May 28, 2021 - 3:01 pm
Senate Bill 186 will expose Nevada community associations to lawsuits over foreclosures. It will also cause an increase in association assessments and create needless paper waste.
Almost all Nevada community associations lost their insurance coverage for foreclosures after the superpriority litigation issues that occurred over the past decade. Due to last-minute changes to SB 186, uninsured community associations will be exposed to foreclosure litigation claims and class actions, which means that associations’ litigation costs and judgments will be passed on to association homeowners through assessments.
How did this happen and why? SB 186 was changed to eliminate the ability of a community association to purchase a unit by credit bid at the association’s foreclosure sale. No association ever wants to purchase a unit, but the ability to do so as part of the non-judicial foreclosure process is necessary in order to lawfully process a non-judicial foreclosure.
The Federal Fair Debt Collection Practices Act, 15 U.S.C.A. § 1692f, provides, in relevant part, as follows:
A debt collector may not use unfair or unconscionable means to collect or attempt to collect any debt. Without limiting the general application of the foregoing, the following conduct is a violation of this section:
(6) Taking or threatening to take any nonjudicial action to effect dispossession or disablement of property if—
(A) there is no present right to possession of the property claimed as collateral through an enforceable security interest;
(B) there is no present intention to take possession of the property; or
(C) the property is exempt by law from such dispossession or disablement.
An association would not have a present right to possession through an enforceable security interest as required by subsection (A) where it lacks the right to take possession through a credit bid purchase. If an association cannot purchase a unit by credit bid then it would not be possible for an association to have the intent to take possession of the property through nonjudicial foreclosure as required by subsection (B). Similarly, pursuant to subsection (C) an association would not lawfully be able to default a property (i.e., threatening to take a nonjudicial action to effect dispossession of the property) because the property would be exempt from dispossession due to the association’s preclusion from purchasing by credit bid.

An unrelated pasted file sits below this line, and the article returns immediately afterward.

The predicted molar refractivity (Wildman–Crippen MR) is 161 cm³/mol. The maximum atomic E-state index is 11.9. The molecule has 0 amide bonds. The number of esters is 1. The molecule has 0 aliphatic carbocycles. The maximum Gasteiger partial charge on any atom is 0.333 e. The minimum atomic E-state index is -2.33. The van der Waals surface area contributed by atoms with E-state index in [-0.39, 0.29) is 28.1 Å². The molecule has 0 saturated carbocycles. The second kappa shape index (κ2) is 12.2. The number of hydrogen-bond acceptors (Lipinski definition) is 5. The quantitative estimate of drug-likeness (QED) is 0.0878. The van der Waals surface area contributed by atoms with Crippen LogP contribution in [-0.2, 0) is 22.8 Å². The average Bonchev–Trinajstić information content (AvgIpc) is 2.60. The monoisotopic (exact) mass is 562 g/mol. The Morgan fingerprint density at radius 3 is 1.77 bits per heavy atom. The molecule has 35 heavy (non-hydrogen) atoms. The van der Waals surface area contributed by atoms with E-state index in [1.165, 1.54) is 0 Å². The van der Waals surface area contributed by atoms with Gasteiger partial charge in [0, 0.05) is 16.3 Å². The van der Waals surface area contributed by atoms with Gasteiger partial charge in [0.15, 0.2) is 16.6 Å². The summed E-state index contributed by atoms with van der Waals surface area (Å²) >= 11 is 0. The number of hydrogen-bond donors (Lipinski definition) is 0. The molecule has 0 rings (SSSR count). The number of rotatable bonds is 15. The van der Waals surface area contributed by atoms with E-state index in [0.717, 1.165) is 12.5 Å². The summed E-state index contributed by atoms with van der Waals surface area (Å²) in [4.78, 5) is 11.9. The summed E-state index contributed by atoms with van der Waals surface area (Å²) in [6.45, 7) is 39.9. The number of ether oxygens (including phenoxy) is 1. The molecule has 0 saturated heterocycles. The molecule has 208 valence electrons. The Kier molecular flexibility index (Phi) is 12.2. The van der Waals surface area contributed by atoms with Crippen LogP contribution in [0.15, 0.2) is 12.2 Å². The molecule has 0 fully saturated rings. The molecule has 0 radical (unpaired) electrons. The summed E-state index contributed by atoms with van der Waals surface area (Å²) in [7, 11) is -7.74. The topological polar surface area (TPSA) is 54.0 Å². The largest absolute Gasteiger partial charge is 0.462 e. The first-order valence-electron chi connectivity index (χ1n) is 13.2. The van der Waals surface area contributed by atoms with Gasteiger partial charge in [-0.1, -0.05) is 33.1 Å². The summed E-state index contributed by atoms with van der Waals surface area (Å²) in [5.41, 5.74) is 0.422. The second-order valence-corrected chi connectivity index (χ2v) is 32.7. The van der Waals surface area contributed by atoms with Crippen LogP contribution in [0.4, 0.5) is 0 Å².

Increased assessments and paper waste
For the past decade, Nevada community associations have saved money and trees by providing notices through electronic mail as allowed by Nevada Revised Statute 116.31068 when an owner provides an e-mail address for notices. SB 186 takes away this discretion and instead forces associations to utilize physical mail and e-mail simultaneously regardless of a unit owner’s desired method for notice. In the aggregate, this change may cost Nevadans in HOAs in excess of $10 million dollars a year in paper and mailing costs, not to mention the waste of paper that will occur. These are costs associations have not had to include in the budget for more than a decade, so expect this change will result in an assessment increase in 2022 if this bill is not stopped.
Our last chance to stop this from happening is for the SB 186 to be vetoed.
Please contact Gov. Steve Sisolak and his chief of staff (firstname.lastname@example.org) to urge that he save Nevadans from being subjected to avoidable liability and needless costs by vetoing SB 186.
Barbara Holland is a certified property manager and holds the supervisory community manager certificate with the state of Nevada. She is an author and educator on real estate management. Questions may be sent to email@example.com.